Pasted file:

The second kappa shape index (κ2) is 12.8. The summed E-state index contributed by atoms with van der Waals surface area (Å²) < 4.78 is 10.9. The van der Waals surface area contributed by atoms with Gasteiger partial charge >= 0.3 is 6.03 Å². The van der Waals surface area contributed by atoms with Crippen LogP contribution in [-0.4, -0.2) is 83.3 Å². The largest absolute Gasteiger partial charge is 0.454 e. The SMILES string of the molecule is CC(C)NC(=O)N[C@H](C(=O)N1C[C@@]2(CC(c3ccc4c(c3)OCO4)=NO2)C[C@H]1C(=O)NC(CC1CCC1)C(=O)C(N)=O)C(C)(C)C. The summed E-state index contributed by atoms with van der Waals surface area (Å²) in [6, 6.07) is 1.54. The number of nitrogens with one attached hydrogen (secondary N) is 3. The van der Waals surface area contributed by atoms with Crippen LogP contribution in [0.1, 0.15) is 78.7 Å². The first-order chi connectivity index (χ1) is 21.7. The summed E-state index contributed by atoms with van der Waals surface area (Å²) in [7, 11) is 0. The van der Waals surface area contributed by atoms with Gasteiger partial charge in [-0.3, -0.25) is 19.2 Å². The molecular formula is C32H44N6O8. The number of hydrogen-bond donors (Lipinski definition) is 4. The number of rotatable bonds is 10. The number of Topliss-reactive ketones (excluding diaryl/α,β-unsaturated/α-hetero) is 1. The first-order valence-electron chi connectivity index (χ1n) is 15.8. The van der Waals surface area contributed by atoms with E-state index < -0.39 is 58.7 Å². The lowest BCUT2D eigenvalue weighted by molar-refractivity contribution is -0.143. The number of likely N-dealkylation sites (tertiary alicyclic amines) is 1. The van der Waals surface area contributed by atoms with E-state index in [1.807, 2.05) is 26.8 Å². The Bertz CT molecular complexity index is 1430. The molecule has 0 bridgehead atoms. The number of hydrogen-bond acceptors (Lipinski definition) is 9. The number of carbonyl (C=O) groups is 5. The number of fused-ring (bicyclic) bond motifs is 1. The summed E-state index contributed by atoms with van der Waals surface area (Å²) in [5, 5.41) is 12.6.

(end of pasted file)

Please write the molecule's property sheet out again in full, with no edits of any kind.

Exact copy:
The second kappa shape index (κ2) is 12.8. The summed E-state index contributed by atoms with van der Waals surface area (Å²) < 4.78 is 10.9. The van der Waals surface area contributed by atoms with Gasteiger partial charge >= 0.3 is 6.03 Å². The van der Waals surface area contributed by atoms with Crippen LogP contribution in [-0.4, -0.2) is 83.3 Å². The largest absolute Gasteiger partial charge is 0.454 e. The SMILES string of the molecule is CC(C)NC(=O)N[C@H](C(=O)N1C[C@@]2(CC(c3ccc4c(c3)OCO4)=NO2)C[C@H]1C(=O)NC(CC1CCC1)C(=O)C(N)=O)C(C)(C)C. The summed E-state index contributed by atoms with van der Waals surface area (Å²) in [6, 6.07) is 1.54. The number of nitrogens with one attached hydrogen (secondary N) is 3. The van der Waals surface area contributed by atoms with Crippen LogP contribution in [0.1, 0.15) is 78.7 Å². The first-order chi connectivity index (χ1) is 21.7. The summed E-state index contributed by atoms with van der Waals surface area (Å²) in [7, 11) is 0. The van der Waals surface area contributed by atoms with Gasteiger partial charge in [-0.3, -0.25) is 19.2 Å². The molecular formula is C32H44N6O8. The number of hydrogen-bond donors (Lipinski definition) is 4. The number of rotatable bonds is 10. The number of Topliss-reactive ketones (excluding diaryl/α,β-unsaturated/α-hetero) is 1. The first-order valence-electron chi connectivity index (χ1n) is 15.8. The van der Waals surface area contributed by atoms with E-state index < -0.39 is 58.7 Å². The lowest BCUT2D eigenvalue weighted by molar-refractivity contribution is -0.143. The number of likely N-dealkylation sites (tertiary alicyclic amines) is 1. The van der Waals surface area contributed by atoms with E-state index in [1.807, 2.05) is 26.8 Å². The Bertz CT molecular complexity index is 1430. The molecule has 0 bridgehead atoms. The number of hydrogen-bond acceptors (Lipinski definition) is 9. The number of carbonyl (C=O) groups is 5. The number of fused-ring (bicyclic) bond motifs is 1. The summed E-state index contributed by atoms with van der Waals surface area (Å²) in [5, 5.41) is 12.6.